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WEISS v. FRIEDMANS HOTEL (07/13/54)

July 13, 1954

WEISS
v.
FRIEDMANS HOTEL



COUNSEL

John M. Wolford, Erie, for appellant.

Howard N. Plate, Quinn, Leemhuis, Plate & Dwyer, Erie, for appellee.

Before Hirt, Acting P. J., and Ross, Gunther, Wright, Woodside and Ervin, Jj.

Author: Wright

[ 176 Pa. Super. Page 99]

WRIGHT, Judge.

This is a workmen's compensation case. The controlling issue is whether claimant was injured in the course of her employment, Act of June 2, 1915, P.L. 736, § 301(e), as amended, 77 P.S. § 411, which presents a question of law: Rybitski v. Lebowitz, 175 Pa. Super. 265, 104 A.2d 161. The lower court affirmed an award by the Workmen's Compensation Board, and entered judgment in favor of the claimant. This appeal followed.

At the time of the accident, appellant operated a summer hotel at Cambridge Springs, Crawford County*fn1 Appellee was employed for the summer season under a written contract which provided, inter alia, that she should 'have charge of and prepare all cooking of food, pastries, cakes, et cetera, as may be required to feed and serve all patrons, help and management of said Hotel; to live on the premises and be available at all times for the efficient operation of the

[ 176 Pa. Super. Page 100]

    kitchens of said Hotel' (Italics supplied.) At eight o'clock p. m. on Sunday, August 24, 1947, appellee had finished serving supper, and had made preparations to bake cakes for the next day. She told Mrs. Friedman, 'I am running up to the shower to change my clothes, and in case anything goes on in the kitchen you be around'. Mrs. Friedman replied, 'Certainly'. While in the shower, appellee slipped and fell against the bathtub, injuring her leg, back and head. She was not certain what had caused her to slip, stating, 'Maybe it was a piece of soap or something'. Appellee testified that her working hours were unlimited, sometimes eighteen to twenty hours a day. It was necessary for her to take several showers during that period because of the excessive heat, being customarily released by her employer for that purpose. She also testified that, after the accident, she returned to the kitchen and directed the baking operation.

Section 301(c) of the Workmen's Compensation Act of June 2, 1915, P.L. 736, as amended, 77 P.S. § 411, provides in pertinent part that the term 'injury by an accident in the course of his employment' shall include injuries 'sustained while the employe is actually engaged in the furtherance of the business or affairs of the employer, whether upon the employer's premises or elsewhere, and shall include all injuries caused by the condition of the premises or by the operation of the employer's business or affairs thereon, sustained by the employe, who, though not so engaged, is injured upon the premises occupied by or under the control of the employer, or upon which the employer's business or affairs are being carried on, the employe's presence thereon being required by the nature of his employment'. Counsel for appellant contends that recovery by the appellee must be upon the basis that she was actually engaged in the furtherance of the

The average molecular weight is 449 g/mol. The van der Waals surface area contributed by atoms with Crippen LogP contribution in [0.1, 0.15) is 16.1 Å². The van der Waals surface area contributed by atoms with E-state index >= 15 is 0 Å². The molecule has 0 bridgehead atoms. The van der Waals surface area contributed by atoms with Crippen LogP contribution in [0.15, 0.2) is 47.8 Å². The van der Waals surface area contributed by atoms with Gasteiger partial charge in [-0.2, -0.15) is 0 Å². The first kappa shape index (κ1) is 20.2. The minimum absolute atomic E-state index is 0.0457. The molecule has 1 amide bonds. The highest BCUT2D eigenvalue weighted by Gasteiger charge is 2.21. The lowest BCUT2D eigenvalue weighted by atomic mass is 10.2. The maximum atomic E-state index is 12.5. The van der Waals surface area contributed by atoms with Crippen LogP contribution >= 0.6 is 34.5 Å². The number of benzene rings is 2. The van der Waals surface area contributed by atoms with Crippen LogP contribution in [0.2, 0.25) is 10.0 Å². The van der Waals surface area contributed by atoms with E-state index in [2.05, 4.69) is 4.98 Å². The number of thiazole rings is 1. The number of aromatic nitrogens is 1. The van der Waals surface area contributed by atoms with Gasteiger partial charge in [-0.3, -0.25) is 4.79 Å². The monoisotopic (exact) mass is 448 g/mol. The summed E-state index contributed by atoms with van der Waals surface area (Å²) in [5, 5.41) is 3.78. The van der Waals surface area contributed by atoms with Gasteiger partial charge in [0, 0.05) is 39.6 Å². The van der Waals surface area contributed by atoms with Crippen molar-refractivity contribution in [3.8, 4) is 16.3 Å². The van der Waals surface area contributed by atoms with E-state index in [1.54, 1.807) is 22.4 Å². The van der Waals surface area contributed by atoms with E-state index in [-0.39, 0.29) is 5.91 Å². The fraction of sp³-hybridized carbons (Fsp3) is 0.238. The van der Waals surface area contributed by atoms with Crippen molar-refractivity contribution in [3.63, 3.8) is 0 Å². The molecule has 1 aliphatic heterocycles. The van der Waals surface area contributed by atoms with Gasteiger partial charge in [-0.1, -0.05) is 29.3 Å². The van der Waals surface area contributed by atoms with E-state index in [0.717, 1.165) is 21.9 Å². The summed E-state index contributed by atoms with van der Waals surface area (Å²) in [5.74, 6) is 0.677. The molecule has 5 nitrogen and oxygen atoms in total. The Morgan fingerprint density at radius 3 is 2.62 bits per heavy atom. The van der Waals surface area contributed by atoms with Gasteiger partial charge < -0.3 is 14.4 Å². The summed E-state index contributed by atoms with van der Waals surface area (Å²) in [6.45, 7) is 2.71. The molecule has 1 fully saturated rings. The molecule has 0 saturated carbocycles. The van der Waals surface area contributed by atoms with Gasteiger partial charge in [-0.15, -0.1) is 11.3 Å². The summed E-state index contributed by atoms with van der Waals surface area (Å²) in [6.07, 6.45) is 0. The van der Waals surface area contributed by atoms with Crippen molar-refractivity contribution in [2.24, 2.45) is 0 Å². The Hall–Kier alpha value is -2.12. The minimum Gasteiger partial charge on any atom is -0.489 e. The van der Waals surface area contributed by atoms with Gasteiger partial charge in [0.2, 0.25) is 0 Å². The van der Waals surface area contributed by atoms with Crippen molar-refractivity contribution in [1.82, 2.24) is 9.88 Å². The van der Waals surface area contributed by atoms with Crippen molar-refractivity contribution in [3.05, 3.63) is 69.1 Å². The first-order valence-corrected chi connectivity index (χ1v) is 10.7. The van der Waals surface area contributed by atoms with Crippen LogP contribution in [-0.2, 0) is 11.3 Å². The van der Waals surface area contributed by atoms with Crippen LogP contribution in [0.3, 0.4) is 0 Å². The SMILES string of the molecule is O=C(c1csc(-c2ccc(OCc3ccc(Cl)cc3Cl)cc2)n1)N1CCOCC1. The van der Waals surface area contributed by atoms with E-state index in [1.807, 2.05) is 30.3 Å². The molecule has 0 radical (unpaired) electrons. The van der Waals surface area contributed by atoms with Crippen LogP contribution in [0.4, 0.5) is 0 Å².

[ 176 Pa. Super. Page 101]

    business of the employer when the accident happened, irrespective of where it occurred. His position is that the accident here under consideration was not caused by the condition of the premises or by the operation of the employer's business thereon.

Our Workmen's Compensation Act does not require that the injury 'arise out of the employment', but only that it occur 'in the course of the employment': Hale v. Savage Fire Brick Co., 75 Pa. Super. 454. The term 'course of employment' has been uniformly held to include intervals of time for leisure interspersed in regular working hours for rest or refreshment on the premises. In the early case of Dzikowska v. Superior Steel Co., 259 Pa. 578, 103 A. 351, L.R.A.1918F, 888, during an interval of leisure on the premises, an employe struck a match for the purpose of lighting a cigarette. His clothes, saturated with oil, caught fire and he was fatally burned. In allowing compensation, the Supreme Court laid down the rule that acts of ministration by an employe to himself, performance of which while at work are reasonably necessary to his health and comfort, are ...


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